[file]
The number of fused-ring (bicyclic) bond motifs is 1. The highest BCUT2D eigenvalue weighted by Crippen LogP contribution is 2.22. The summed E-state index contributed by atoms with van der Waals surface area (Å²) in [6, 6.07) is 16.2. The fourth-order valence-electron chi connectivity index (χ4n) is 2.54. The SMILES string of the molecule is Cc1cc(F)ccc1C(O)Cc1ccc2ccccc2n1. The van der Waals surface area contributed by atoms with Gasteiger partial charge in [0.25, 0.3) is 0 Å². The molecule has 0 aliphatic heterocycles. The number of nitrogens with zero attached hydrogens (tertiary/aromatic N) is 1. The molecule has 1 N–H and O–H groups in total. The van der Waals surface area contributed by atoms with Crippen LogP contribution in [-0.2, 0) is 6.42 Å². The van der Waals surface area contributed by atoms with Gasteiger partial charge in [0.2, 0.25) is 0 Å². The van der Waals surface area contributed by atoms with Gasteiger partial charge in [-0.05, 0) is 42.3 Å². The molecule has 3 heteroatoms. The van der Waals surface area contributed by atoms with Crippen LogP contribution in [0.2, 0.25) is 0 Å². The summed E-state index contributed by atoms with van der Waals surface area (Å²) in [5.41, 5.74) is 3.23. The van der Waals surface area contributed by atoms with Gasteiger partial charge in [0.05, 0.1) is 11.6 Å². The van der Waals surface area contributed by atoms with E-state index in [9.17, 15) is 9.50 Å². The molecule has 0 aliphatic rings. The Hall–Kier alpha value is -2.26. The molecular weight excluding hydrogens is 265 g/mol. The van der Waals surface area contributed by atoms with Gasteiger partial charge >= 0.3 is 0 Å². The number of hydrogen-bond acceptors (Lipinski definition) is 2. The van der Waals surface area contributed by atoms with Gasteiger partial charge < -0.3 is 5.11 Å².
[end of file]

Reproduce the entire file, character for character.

The number of fused-ring (bicyclic) bond motifs is 1. The highest BCUT2D eigenvalue weighted by Crippen LogP contribution is 2.22. The summed E-state index contributed by atoms with van der Waals surface area (Å²) in [6, 6.07) is 16.2. The fourth-order valence-electron chi connectivity index (χ4n) is 2.54. The SMILES string of the molecule is Cc1cc(F)ccc1C(O)Cc1ccc2ccccc2n1. The van der Waals surface area contributed by atoms with Gasteiger partial charge in [0.25, 0.3) is 0 Å². The molecule has 0 aliphatic heterocycles. The number of nitrogens with zero attached hydrogens (tertiary/aromatic N) is 1. The molecule has 1 N–H and O–H groups in total. The van der Waals surface area contributed by atoms with Crippen LogP contribution in [-0.2, 0) is 6.42 Å². The van der Waals surface area contributed by atoms with Gasteiger partial charge in [0.2, 0.25) is 0 Å². The van der Waals surface area contributed by atoms with Gasteiger partial charge in [-0.05, 0) is 42.3 Å². The molecule has 3 heteroatoms. The van der Waals surface area contributed by atoms with Crippen LogP contribution in [0.2, 0.25) is 0 Å². The summed E-state index contributed by atoms with van der Waals surface area (Å²) in [5.41, 5.74) is 3.23. The van der Waals surface area contributed by atoms with Gasteiger partial charge in [0.05, 0.1) is 11.6 Å². The van der Waals surface area contributed by atoms with E-state index in [9.17, 15) is 9.50 Å². The molecule has 0 aliphatic rings. The Hall–Kier alpha value is -2.26. The molecular weight excluding hydrogens is 265 g/mol. The van der Waals surface area contributed by atoms with Gasteiger partial charge >= 0.3 is 0 Å². The number of hydrogen-bond acceptors (Lipinski definition) is 2. The van der Waals surface area contributed by atoms with Gasteiger partial charge < -0.3 is 5.11 Å².